CHAPTER 1: INTRODUCTION
Iraq is experiencing a double crisis of displacement. Syrian refugees, which total over 230,000 individuals, have fled the armed conflict in Syria and have sought refuge primarily in the Kurdistan Region of Iraq (KRI). Compounding this crisis is the larger scale internal displacement of Iraqis who flee territory held by the so called Islamic State of Iraq and the Levant (ISIL) and the subsequent military operations led by the government and allied forces to regain territory. The country has been wracked by successive waves of displacement, with current estimates of 3 million internally displaced persons (IDPs) and over 1.4 million returnees, as well as 268,931 Syrian refugees in KRI2 . The situations in KRI governorates are closely linked with humanitarian situation in other parts of Iraq. Over 1.2 million Ninewa residents have been displaced from their homes, and 386,460 of these people are displaced elsewhere in the governorate3 . Meanwhile,
Dohuk Governorate continues to host the majority of Syrian refugees and the second highest number of Iraqi IDPs (397,014), mostly from Ninewa4 . The number of people in need of humanitarian aid in Ninewa has increased in 2017, particularly as the intensification of the Mosul military operation caused more displacement and other Iraqis are anticipated to return to their areas of origin.
Gender-based violence (GBV), particularly sexual violence, is a widespread and alarming element of the dual crisis. ISIL uses sexual violence as a tactic of terror and as a tactic of conflict, primarily targeting women and girls of specific ethnic and religious minority groups in Iraq and Syria. Those living in areas under ISIL control are at risk of rights violations, abduction, sexual slavery, rape, torture and abuse. However, the less recognized impacts of displacement affect far more refugees, IDPs and host communities. For Iraqis, displacement has exacerbated already high rates of intimate partner violence, honor crimes, sexual exploitation, harassment and child marriage that existed prior to the recent conflict. The vulnerability of certain groups, such as female-headed households, widows, women with disabilities and adolescent girls, compound the challenges they face. The specific needs of people at risk of GBV, especially women and girls, have been neglected across all sectors, while the potential to minimize GBV risks and provide quality multi-sector care for survivors is great.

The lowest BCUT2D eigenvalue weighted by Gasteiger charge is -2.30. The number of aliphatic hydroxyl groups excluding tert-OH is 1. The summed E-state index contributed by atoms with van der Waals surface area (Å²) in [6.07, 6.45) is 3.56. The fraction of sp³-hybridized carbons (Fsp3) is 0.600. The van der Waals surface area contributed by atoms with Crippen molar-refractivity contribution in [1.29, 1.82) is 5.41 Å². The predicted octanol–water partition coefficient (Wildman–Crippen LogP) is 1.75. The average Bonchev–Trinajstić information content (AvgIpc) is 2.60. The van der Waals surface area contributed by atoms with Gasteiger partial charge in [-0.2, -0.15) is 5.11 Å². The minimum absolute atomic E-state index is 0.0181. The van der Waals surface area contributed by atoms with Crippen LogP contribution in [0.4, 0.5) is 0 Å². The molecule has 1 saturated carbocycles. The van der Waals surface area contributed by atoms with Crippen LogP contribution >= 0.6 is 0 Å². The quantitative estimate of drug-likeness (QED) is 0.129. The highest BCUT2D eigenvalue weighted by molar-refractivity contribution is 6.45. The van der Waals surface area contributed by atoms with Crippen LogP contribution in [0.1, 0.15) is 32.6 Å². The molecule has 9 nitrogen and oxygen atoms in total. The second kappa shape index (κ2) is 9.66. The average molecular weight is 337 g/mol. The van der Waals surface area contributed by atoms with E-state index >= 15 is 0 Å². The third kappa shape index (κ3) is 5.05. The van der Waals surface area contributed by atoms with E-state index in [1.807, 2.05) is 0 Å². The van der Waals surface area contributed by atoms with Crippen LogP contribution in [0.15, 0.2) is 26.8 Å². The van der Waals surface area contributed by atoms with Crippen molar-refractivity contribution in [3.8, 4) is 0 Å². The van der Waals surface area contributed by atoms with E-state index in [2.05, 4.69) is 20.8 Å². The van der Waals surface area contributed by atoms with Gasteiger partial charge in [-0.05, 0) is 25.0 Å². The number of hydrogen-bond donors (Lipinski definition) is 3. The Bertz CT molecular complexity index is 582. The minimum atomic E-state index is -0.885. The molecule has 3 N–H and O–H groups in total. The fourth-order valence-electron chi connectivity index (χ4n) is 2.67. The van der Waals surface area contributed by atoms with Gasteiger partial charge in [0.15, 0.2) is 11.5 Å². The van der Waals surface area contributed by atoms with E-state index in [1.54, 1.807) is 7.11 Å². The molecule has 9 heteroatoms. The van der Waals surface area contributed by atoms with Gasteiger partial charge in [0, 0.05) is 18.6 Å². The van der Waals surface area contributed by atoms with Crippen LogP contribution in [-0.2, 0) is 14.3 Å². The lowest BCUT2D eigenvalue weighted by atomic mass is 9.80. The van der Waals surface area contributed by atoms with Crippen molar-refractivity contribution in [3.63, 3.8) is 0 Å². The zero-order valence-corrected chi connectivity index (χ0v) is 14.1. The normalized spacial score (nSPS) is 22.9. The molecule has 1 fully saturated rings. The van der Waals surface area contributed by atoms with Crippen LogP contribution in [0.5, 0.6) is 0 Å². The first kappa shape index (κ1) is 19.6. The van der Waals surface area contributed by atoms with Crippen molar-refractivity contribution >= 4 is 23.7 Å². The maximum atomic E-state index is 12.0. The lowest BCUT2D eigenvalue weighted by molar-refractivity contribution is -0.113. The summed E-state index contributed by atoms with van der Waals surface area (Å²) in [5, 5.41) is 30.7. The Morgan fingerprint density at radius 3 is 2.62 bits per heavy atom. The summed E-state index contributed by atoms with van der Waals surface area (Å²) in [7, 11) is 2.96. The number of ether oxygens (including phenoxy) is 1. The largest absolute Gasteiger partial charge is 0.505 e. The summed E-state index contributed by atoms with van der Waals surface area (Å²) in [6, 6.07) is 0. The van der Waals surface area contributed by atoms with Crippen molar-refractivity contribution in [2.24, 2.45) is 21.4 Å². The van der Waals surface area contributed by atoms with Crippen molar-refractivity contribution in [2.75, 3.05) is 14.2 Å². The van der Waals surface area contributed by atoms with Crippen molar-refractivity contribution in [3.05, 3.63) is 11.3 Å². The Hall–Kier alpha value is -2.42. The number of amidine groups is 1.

These Inter-Agency Standard Operating Procedures (SOPs) describe guiding principles, procedures, roles and responsibilities in the prevention of and response to GBV by all relevant actors in the Kurdistan Region of Iraq (KRI).
The SOPs cover a broad range of beneficiaries, including IDPs, refugees, returnees, host communities and those who remained in their homes during and after military operations. The SOPs have been developed through an inter-agency consultative process with government institutions, UN agencies, national and international organizations and civil society actors working on GBV prevention and response. The SOPs have mapped out organizations responsible for service provision in the four main response sectors: health, psychosocial support, legal services and safety & security. They are designed to be used together with existing resources related to prevention and response to GBV. The SOPs have been developed to facilitate joint action by all GBV and non-GBV actors working in KRI to prevent and respond to GBV.